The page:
Remember the Great Rock Revolution of 2001? Hoo boy, those were the days. Those who weren't knee-deep in Creed took to sporting the ripped jeans/skinny tie combo, with perhaps the disheveled hipster 'fro—all the while proclaiming "Strokes and Stripes forever," and anxiously checking nme.com for news on the latest influx of "The" bands being snapped up by Rough Trade. But unlike the more egregious post-grunge rock revolutions (I'm talking to you, nü-metal), the new millennium's nod to scrappy rock n' roll and its supposed epicenters (New Yawk and Dee-troit) was relatively brief. The Star Spangles and a few dozen other bands put out albums in the wake of the scrappy rock feeding frenzy, and no one gave a fuck. Dudes with goatees didn't shave in order to adopt the new "hip" Lower East Side look, and their ballcaps remained perched backward. Punk-pop remained puerile and profitable. And even within the trenches of the rapidly retreating revolution, fissures were evident. The Strokes released a fine follow-up that had absolutely nothing to do with garage rock (come to think of it, neither did Is This It) and too few people bought it for the masses to take notice.
Meanwhile, The White Stripes decamped to England, recorded an album on old analog gear as they've always done, and managed to sell several million copies worldwide of their Elephant. Oh, and there was the odd bar brawl and tabloid-worthy romance to throw in there too. The danger in analyzing the work made during a certain time frame is to lump it in with the surrounding conditions, rather than extricating it from its time and appreciating it for its own value. And that's why The White Stripes are indeed special—throughout their recorded career of five albums, they have not made anything that can be tied to one time and place. Their music is imbued with a primal vitality—a red guitar that howls with metallic blues, drums that thump and pound with the uneven thrust of creatures in heat. And while their latest, Get Behind Me Satan, isn't quite as ferocious as its immediate predecessors, it's every bit as timeless.
True, the debut single "Blue Orchid" seems tailor-made to hit the hipster clubs and modern rock radio simultaneously, but there's plenty here that isn't nearly as immediate but much more satisfying. When Jack lays down his cherry red plexiglass axe and sits behind the piano, he bangs out some of the album's best moments: take, for example, the safe bet for a second single, the sugar-sweet "My Doorbell," which marries the fizziest of pop melodies to a soulful '60s Motown shuffle. Then there are the curiosities: "The Nurse" combines marimba, lyrics evoking Dylan at his trippiest, and occasional bursts of drum wallop from Meg. There's the bluegrass lilt of "Little Ghost," which would sound more at home on the soundtrack to O Brother Where Art Thou. And there's the plaintive solo turn that closes the album, "I'm Lonely (But I Ain't That Lonely Yet)," steeped in heartbroken "woe is me" wordplay but delivered with a solemn sincerity that tells you that Jack ain't playin'.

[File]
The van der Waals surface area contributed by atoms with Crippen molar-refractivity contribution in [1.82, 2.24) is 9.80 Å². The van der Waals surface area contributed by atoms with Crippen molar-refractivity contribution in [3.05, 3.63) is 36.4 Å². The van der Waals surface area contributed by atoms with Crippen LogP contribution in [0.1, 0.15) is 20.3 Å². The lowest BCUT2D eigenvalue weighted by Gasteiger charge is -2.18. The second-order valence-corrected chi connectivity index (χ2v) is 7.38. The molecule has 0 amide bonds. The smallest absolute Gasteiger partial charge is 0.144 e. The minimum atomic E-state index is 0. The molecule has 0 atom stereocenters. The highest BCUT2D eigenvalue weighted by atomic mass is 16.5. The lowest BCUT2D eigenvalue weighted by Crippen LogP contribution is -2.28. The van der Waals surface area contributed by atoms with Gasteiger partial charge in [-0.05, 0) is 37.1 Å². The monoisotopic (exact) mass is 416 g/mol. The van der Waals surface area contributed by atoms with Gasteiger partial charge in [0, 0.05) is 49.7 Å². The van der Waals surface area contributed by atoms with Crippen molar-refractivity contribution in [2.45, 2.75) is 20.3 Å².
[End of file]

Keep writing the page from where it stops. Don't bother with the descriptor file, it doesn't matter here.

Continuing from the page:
Sure, there are some tracks that merit the odd skip-over—"Passive Manipulation" is just this side of too twee—but for those who knew that Jack White was capable of full-on fuzzy fury even from the days of De Stijl, there's plenty to be happy with here. Check the slide guitar snaking through "Red Rain," or the brutal blast of "Instinct Blues." Get lost in the Exile On Main Street-styled shimmy and shake of "Take, Take, Take." As always with The White Stripes, their latest invites you to thrill to the imperfections—forget about shaman-conducted weddings to supermodels and all the other celebrity noise floating around about Jack and Meg and take solace in the unbridled honesty of simple, solid rock n' roll. While Satan may be standing on the shoulders of Elephant, it doesn't stand in its shadow.